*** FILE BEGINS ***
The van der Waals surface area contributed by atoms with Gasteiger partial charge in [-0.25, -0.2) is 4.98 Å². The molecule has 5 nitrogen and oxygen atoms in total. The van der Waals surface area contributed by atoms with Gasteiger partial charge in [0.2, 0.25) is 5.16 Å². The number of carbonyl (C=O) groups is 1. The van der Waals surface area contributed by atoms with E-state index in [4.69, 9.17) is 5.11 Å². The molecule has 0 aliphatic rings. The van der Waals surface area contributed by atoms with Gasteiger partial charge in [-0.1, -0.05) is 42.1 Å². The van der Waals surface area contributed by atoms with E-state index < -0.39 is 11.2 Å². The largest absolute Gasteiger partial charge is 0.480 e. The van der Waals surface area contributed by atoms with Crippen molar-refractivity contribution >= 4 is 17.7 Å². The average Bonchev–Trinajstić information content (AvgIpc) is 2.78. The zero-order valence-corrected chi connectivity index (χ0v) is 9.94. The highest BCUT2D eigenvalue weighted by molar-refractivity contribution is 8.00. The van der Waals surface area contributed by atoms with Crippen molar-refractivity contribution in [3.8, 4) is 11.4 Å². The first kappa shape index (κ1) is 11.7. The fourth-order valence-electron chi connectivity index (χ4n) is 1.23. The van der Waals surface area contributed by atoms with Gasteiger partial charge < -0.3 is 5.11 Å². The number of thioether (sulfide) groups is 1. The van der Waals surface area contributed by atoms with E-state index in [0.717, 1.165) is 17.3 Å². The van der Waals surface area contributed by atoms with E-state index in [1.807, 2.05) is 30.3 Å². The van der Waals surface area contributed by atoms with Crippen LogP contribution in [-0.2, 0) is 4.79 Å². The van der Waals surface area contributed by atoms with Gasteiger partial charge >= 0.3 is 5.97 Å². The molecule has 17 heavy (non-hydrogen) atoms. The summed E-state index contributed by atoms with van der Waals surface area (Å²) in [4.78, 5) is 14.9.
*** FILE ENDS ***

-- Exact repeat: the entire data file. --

The van der Waals surface area contributed by atoms with Gasteiger partial charge in [-0.25, -0.2) is 4.98 Å². The molecule has 5 nitrogen and oxygen atoms in total. The van der Waals surface area contributed by atoms with Gasteiger partial charge in [0.2, 0.25) is 5.16 Å². The number of carbonyl (C=O) groups is 1. The van der Waals surface area contributed by atoms with E-state index in [4.69, 9.17) is 5.11 Å². The molecule has 0 aliphatic rings. The van der Waals surface area contributed by atoms with Gasteiger partial charge in [-0.1, -0.05) is 42.1 Å². The van der Waals surface area contributed by atoms with E-state index < -0.39 is 11.2 Å². The largest absolute Gasteiger partial charge is 0.480 e. The van der Waals surface area contributed by atoms with Crippen molar-refractivity contribution >= 4 is 17.7 Å². The average Bonchev–Trinajstić information content (AvgIpc) is 2.78. The zero-order valence-corrected chi connectivity index (χ0v) is 9.94. The highest BCUT2D eigenvalue weighted by molar-refractivity contribution is 8.00. The van der Waals surface area contributed by atoms with Crippen molar-refractivity contribution in [3.8, 4) is 11.4 Å². The first kappa shape index (κ1) is 11.7. The fourth-order valence-electron chi connectivity index (χ4n) is 1.23. The van der Waals surface area contributed by atoms with Gasteiger partial charge < -0.3 is 5.11 Å². The number of thioether (sulfide) groups is 1. The van der Waals surface area contributed by atoms with E-state index in [0.717, 1.165) is 17.3 Å². The van der Waals surface area contributed by atoms with E-state index in [1.807, 2.05) is 30.3 Å². The van der Waals surface area contributed by atoms with Crippen LogP contribution in [-0.2, 0) is 4.79 Å². The van der Waals surface area contributed by atoms with Gasteiger partial charge >= 0.3 is 5.97 Å². The molecule has 17 heavy (non-hydrogen) atoms. The summed E-state index contributed by atoms with van der Waals surface area (Å²) in [4.78, 5) is 14.9.